‘The Bad Times At The El Royale’ Soundtrack Will Change The Way You Listen To Motown’s Biggest Hits

A fake priest and a cult leader walk into a hotel... It sounds like the set up to a bad joke, right? In fact it's actually the plot — or just a fraction of the plot — for the movie Bad Times at the El Royale, which will hit theaters on Oct. 12. The movie's set in 1969, and the Bad Times at the El Royale soundtrack is about as colorful (and important) as its characters, which include the aforementioned priest (Jeff Bridges) and cult leader (Chris Hemsworth), but also a hippie (Dakota Johnson), a Motown singer (Cynthia Erivo), and a Southern traveling salesman (Jon Hamm). All of them meet at — you guessed it — a hotel called the El Royale.

Just based on the trailers for Bad Times at the El Royale, you can instantly tell that the movie will transport you to a zany, dangerous setting, and the music plays a big part of it. In the teaser trailer, the Isley Brothers' "This Old Heart of Mine" plays as the plot seems to set the stage for a comedy — Hamm's character hams it up as a salesman telling Bridges' character that the El Royale is "no place for a priest," and all seems well and good. Then, the upbeat song halts halfway through the trailer when a shadowy figure open another man's hotel room and shoots him in the back. The teaser doesn't go as far as having a record scratch play in that moment, but it definitely could have.

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On Oct. 12, a soundtrack album and a score album came out, and you'll want to order them on Amazon or iTunes today. Spotify also has an official album that you can stream, so you have plenty of options for how you'll re-live the glory of the movie, and its 1960s setting. The soundtrack includes The Four Preps' "26 Miles (Santa Catalina)," Frankie Valli's "Can't Take My Eyes Off You," The Crystals' "He's Sure The Boy Of Mine," The Box Tops' "The Letter," and more. The only artist missing from the soundtrack is Cynthia Erivo, whose character, Darlene Sweet, sings an assortment of Motown covers in the film. You'll have to see the movie to experience those. Michael Giacchino composed the score.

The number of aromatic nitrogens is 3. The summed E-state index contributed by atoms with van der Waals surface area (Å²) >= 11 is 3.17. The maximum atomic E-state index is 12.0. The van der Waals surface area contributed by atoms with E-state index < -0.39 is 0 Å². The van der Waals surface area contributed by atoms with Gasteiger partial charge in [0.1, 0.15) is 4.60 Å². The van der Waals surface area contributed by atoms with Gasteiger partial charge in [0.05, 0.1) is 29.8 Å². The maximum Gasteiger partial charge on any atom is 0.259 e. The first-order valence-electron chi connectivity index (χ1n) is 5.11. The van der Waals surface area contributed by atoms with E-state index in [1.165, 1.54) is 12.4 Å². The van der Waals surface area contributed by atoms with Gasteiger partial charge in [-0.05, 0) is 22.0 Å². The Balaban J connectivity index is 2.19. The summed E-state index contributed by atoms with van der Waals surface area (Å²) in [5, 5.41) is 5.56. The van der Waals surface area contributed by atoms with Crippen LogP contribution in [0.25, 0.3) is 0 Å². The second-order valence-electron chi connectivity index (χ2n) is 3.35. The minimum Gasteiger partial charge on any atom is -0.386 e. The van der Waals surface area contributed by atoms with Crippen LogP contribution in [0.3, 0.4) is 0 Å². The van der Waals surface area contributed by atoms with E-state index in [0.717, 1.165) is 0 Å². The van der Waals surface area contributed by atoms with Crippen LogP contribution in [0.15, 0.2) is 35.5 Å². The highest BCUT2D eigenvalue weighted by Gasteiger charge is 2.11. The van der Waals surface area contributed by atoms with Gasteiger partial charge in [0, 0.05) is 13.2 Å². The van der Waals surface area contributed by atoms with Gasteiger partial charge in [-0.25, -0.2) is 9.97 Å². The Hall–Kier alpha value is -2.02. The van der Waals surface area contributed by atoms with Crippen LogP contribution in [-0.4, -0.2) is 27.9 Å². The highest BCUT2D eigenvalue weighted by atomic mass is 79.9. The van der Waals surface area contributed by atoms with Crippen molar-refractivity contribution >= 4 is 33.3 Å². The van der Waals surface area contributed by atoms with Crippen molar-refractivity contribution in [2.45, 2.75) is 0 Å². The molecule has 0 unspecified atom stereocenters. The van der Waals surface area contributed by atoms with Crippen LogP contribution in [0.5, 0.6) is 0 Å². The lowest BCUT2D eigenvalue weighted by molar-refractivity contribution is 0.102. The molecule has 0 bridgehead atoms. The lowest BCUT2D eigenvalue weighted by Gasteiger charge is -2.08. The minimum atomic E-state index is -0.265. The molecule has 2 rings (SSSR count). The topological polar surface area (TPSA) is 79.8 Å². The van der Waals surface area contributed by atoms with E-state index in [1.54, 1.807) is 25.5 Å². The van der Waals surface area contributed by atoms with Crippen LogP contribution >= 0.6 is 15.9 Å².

Bad Times' writer and director, Drew Goddard, told Empire Online, "The movie is set in 1969, and the music of the era is incredibly important to the film." Between the music playing from the soundtrack throughout the movie and Darlene's show-stopping performances, you definitely get the sense that the song selection was key for Goddard.

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Not only will Bad Times at the El Royale make you appreciate the classics, but it will also get audiences excited about Erivo's incredible role that many critics have hailed as a show-stopping performance. Goddard told Empire Online that he wanted Erivo to sing live (without pre-recorded tracks) in the movie. "I didn’t want [her] to lip-sync — and when you see the film you’ll understand why," the director said.

Erivo's singing might produce the most impressive scenes from Bad Times at the El Royale, but the whole movie brings audiences on a thrilling and twisting journey. You'll never be able to listen to the classic songs that the movie features in the same way again.